Fifth Sunday of Easter May 10, 2020 1 Peter 2: 1-10 In 1981, a book was published that rocketed to the top of the New York Times list of bestselling books. It was a religious book, very different from the usual genre of books that make it to a bestsellers list. Written by a Jewish rabbi, Harold Kushner, the book chronicled the story of his son. At the age of 14, Aaron died from "progeria". Progeria is a disease where a person ages very rapidly and by 14, Aaron had passed away. As Aaron's father moved through the grief that had ravaged his family, he wrote the book that has touched the lives of all who suffer, which, of course, is all of us. Kushner entitled his book, When Bad Things Happen to Good People . Kushner, who as rabbi of a temple in Massachusetts had counselled many of his members in their own suffering, was now facing his own personal tragedy. Rabbi Kushner tells his story in language that all of us can understand. As readers we listen to the details

Finding God in the Pandemic #3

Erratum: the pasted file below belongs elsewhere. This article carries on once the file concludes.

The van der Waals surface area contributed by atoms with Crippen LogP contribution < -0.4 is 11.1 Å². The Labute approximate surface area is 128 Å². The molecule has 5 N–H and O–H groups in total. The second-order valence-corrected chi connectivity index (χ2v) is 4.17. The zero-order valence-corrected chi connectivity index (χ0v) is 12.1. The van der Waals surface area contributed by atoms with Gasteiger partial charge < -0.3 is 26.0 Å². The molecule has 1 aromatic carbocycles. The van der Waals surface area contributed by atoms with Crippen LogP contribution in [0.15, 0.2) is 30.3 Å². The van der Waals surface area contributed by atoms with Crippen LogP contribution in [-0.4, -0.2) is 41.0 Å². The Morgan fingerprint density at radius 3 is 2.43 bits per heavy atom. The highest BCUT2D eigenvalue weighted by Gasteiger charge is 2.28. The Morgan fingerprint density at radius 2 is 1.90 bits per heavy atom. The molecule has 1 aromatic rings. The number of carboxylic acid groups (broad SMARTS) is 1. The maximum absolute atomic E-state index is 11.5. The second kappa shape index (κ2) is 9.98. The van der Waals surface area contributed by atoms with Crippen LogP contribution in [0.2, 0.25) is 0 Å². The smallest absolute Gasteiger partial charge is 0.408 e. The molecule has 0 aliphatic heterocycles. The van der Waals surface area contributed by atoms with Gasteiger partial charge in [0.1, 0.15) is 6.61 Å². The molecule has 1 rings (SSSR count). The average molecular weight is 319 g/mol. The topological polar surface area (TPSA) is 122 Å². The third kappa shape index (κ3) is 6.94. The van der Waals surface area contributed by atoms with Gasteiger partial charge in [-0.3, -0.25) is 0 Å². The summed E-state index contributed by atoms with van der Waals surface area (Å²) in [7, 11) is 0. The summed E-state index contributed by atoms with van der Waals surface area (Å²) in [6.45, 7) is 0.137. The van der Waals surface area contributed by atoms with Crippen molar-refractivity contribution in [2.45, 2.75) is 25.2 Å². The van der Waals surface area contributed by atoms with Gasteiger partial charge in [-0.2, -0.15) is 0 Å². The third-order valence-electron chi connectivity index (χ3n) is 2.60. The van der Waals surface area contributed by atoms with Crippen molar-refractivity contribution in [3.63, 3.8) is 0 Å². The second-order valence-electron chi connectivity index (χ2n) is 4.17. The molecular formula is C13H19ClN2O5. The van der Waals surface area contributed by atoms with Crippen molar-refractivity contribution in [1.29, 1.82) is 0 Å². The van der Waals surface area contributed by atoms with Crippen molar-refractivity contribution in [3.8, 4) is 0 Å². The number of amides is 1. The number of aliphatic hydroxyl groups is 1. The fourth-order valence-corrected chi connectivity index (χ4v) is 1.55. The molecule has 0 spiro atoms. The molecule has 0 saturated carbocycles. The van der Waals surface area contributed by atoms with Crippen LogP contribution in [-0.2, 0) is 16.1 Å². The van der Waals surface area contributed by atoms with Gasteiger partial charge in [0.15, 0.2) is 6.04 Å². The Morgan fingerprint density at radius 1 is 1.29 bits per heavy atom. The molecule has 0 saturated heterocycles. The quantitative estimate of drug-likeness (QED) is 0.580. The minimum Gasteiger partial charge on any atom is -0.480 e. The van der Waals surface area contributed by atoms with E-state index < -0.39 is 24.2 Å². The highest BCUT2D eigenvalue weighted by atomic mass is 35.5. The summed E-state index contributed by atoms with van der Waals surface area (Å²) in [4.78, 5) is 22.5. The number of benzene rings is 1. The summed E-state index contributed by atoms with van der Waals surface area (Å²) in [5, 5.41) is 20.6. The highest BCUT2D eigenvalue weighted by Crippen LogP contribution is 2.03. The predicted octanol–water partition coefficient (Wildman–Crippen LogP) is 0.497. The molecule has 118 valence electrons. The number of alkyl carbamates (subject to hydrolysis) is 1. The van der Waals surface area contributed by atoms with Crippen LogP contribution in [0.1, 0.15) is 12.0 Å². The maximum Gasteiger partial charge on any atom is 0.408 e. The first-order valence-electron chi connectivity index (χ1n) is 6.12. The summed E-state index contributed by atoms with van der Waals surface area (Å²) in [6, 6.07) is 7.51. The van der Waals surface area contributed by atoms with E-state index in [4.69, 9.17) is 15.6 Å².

Preaching in a Time of Pandemic Fourth Sunday of Easter Psalm 23 (April 26) In my opinion, nobody has shaped the art and craft of preaching more than Dr. Fred Craddock. A Disciples of Christ minister, he taught for many years at Candler School of Theology at Emory University. A diminutive figure who often stood on a box behind the podium, Craddock brought Scripture to life. He told stories better than any other preacher I've heard. I went to several conferences that he led, and in a wonderful stroke of fortune, I did a sabbatical with him in the fall of 1991. What Craddock was for many of us was an aspirational figure. I knew that I could never emulate Craddock, but I listened to how he exposed the Biblical text in such an enlivening way. If the definition of "expository" is exposing the depth and meaning of a biblical text, which it is, Craddock was the very best. Not only did he expose the biblical text, but also he crafted sermons that had movement,

Finding God in the Pandemic #2